3

It is a concrete sleeve anchor, many brands with similar names. You drill a hole, then pound it in, then twist the nut a few times to set it. If it has wiggles out then the hole is probably damaged and now oversized. You might find it best to now set a replacement deeper wedge anchor, or maybe set with a bit of epoxy. I don't remember what brand I was ...


3

Mount a 24" piece of 2x6 up there with four 3-1/2" lag screws and 4 2" lag shields, one in each corner.Then screw the bracket into that with two 1-1/4" lag screws. Use 3/8" lag screws for the header and bracket. Center the 2x6 over the hole in the concrete, Screws should be about 1" down and over or 1.4" diagonally from each corner. Washers are a good ...


3

If you drill too soon after pouring I've found that it tends to flake and crumble around the drill bit giving you a much larger hole than desired. After 24 hours, which makes it fairly hard, you should have no trouble at all.


2

If this was just a patio I'd say you have a good chance of getting some satisfactory results except for the fact that it would be about 2.5" above grade and there's be the possibility of tripping over it. This is a parking lot and driveway. You'll have cars driving over these slabs and parking on them. They will be shifting and sinking because of the weight ...


2

You can drill the hole after 24 hours, but it would be better to wait an extra day. In addition, the insert you use to hold anything down will readily break free if you tighten it down, even after 2 days. It would be better to wait a week before any kind of real torquing down of any kind of fasteners. If you are only needed to keep a plate from moving ...


2

Attaching ledger boards to a steel reinforced reasonably thick (12” or more) concrete pad is standard practice in deck construction. Use 4 1/2” concrete anchors 18” apart in a zig zag pattern - per engineered drawings for my high end deck projects


1

1) Part of the wall will be built on what is currently dirt in a planter area; the rest of the wall will extend onto existing pavers. Do I need to pour concrete in the planter as a foundation, level with the pavers? Or can I get away with compacting crushed gravel as a base in the planter? You'll need to do 'something' to deal with the overturning and ...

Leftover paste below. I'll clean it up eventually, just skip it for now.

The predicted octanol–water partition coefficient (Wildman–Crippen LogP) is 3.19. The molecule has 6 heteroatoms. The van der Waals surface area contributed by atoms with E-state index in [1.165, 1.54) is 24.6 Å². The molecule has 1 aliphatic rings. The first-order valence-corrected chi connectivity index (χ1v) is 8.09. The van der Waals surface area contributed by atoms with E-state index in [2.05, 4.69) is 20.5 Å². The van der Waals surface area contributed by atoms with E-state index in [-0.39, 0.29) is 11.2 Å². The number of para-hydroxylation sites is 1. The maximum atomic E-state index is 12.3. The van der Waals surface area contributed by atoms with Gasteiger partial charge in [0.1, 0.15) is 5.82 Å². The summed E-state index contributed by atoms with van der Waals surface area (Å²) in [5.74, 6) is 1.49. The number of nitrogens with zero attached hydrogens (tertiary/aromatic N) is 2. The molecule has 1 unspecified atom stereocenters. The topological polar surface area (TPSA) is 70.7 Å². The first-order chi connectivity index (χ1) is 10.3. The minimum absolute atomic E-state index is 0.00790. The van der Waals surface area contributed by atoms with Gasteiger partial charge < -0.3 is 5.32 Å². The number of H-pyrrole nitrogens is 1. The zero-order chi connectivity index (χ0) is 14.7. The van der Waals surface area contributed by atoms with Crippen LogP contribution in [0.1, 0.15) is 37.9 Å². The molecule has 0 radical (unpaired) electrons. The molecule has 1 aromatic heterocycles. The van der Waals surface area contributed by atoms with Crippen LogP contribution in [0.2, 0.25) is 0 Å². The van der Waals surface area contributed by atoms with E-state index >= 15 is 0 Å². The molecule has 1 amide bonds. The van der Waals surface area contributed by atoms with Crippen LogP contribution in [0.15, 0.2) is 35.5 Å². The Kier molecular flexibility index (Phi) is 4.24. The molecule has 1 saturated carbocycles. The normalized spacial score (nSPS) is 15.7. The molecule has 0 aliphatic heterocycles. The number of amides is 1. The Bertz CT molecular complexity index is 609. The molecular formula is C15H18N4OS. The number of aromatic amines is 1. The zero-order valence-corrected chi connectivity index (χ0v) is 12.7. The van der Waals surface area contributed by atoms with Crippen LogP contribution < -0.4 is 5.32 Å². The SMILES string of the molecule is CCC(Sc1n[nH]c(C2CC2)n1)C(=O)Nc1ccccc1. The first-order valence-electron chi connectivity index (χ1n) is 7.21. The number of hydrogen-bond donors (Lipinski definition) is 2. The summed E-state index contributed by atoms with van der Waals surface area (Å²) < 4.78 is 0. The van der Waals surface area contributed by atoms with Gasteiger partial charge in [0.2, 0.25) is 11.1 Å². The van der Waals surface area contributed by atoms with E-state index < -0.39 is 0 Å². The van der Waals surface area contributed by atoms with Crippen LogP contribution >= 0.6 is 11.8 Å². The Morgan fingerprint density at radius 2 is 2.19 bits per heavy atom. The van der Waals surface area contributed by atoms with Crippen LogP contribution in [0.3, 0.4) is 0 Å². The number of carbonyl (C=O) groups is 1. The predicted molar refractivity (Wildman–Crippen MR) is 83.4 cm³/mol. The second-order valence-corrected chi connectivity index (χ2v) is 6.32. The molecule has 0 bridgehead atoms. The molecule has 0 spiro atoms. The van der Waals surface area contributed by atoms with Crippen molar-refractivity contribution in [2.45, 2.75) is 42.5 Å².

1

There are many types of concrete anchors available. Have you looked into them? Which you choose partly depends on the tools you have available. However, I'd consider freestanding shelves attached to the framing above. Since your plan is to use lag screws already, why not use anchors designed to accommodate them? This way you can use the same screws ...


1

No it's not necessary. Sealers protect the concrete aesthetically and help keep it from soaking up oil etc. Since you don't care what it looks like then you don't need to seal it.


1

NoSparksPlease answered your question about what type of bolt you had. I have always has better luck with lag shields and lag screws. They just seem to have more gripping power. Two 3/8" lag screws and two lag shields 2" long would be all you'd need. The drill size would be listed with the actual lag shield. With any luck, you might find a shield that fits ...


1

Gravel-lok is the product. It joins the pebbles without creating wierd color films or sandy debris. There is a spray on kind, but the can is a mixture you fold in like dough. The pavers would then be placed atop and a rubber mallet tapping would secure then let cure et voila wet look shiny perma pebbles.


1

ok so don't be so discouraged and give it a try. Maybe mix a small amount of cement and try it out somewhere else like a box lid and practice your timing and skill using the trowel. I have never touched concrete anything in my life and helped my hubby last yr with this exact repair! We got a smooth finish with just enough texture to sweep easy but keep ...


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